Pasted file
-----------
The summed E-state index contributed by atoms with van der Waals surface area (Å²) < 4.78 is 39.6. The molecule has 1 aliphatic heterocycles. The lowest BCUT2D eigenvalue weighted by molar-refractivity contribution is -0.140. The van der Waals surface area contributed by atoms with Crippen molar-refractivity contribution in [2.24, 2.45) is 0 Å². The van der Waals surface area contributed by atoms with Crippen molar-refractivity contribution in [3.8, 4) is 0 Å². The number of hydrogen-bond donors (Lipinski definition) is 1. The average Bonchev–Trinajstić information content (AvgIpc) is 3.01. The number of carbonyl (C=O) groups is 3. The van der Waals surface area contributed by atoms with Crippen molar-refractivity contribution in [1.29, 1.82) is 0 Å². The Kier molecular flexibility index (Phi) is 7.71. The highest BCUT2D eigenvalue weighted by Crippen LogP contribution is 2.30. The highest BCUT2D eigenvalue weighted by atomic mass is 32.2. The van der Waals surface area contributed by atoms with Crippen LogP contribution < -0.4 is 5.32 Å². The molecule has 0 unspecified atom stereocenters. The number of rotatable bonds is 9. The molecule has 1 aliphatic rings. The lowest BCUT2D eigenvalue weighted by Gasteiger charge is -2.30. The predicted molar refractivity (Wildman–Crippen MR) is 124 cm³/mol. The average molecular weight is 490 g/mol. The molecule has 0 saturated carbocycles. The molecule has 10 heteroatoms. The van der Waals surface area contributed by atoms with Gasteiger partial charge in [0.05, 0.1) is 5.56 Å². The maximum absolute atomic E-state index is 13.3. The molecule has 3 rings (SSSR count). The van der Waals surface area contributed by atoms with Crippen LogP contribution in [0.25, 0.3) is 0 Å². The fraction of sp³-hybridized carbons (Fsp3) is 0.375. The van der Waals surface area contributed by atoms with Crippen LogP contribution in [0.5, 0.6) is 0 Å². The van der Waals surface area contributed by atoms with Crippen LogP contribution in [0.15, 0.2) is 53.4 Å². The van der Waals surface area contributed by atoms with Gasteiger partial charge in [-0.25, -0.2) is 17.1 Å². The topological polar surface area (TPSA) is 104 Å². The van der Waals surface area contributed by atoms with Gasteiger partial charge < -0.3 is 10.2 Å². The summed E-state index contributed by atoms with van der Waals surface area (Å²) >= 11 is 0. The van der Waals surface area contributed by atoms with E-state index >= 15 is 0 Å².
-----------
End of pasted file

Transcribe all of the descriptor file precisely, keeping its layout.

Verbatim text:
The summed E-state index contributed by atoms with van der Waals surface area (Å²) < 4.78 is 39.6. The molecule has 1 aliphatic heterocycles. The lowest BCUT2D eigenvalue weighted by molar-refractivity contribution is -0.140. The van der Waals surface area contributed by atoms with Crippen molar-refractivity contribution in [2.24, 2.45) is 0 Å². The van der Waals surface area contributed by atoms with Crippen molar-refractivity contribution in [3.8, 4) is 0 Å². The number of hydrogen-bond donors (Lipinski definition) is 1. The average Bonchev–Trinajstić information content (AvgIpc) is 3.01. The number of carbonyl (C=O) groups is 3. The van der Waals surface area contributed by atoms with Crippen molar-refractivity contribution in [1.29, 1.82) is 0 Å². The Kier molecular flexibility index (Phi) is 7.71. The highest BCUT2D eigenvalue weighted by Crippen LogP contribution is 2.30. The highest BCUT2D eigenvalue weighted by atomic mass is 32.2. The van der Waals surface area contributed by atoms with Crippen LogP contribution < -0.4 is 5.32 Å². The molecule has 0 unspecified atom stereocenters. The number of rotatable bonds is 9. The molecule has 1 aliphatic rings. The lowest BCUT2D eigenvalue weighted by Gasteiger charge is -2.30. The predicted molar refractivity (Wildman–Crippen MR) is 124 cm³/mol. The average molecular weight is 490 g/mol. The molecule has 0 saturated carbocycles. The molecule has 10 heteroatoms. The van der Waals surface area contributed by atoms with Gasteiger partial charge in [0.05, 0.1) is 5.56 Å². The maximum absolute atomic E-state index is 13.3. The molecule has 3 rings (SSSR count). The van der Waals surface area contributed by atoms with Crippen LogP contribution in [0.25, 0.3) is 0 Å². The fraction of sp³-hybridized carbons (Fsp3) is 0.375. The van der Waals surface area contributed by atoms with Crippen LogP contribution in [0.5, 0.6) is 0 Å². The van der Waals surface area contributed by atoms with Crippen LogP contribution in [0.15, 0.2) is 53.4 Å². The van der Waals surface area contributed by atoms with Gasteiger partial charge in [-0.25, -0.2) is 17.1 Å². The topological polar surface area (TPSA) is 104 Å². The van der Waals surface area contributed by atoms with Gasteiger partial charge < -0.3 is 10.2 Å². The summed E-state index contributed by atoms with van der Waals surface area (Å²) >= 11 is 0. The van der Waals surface area contributed by atoms with E-state index >= 15 is 0 Å².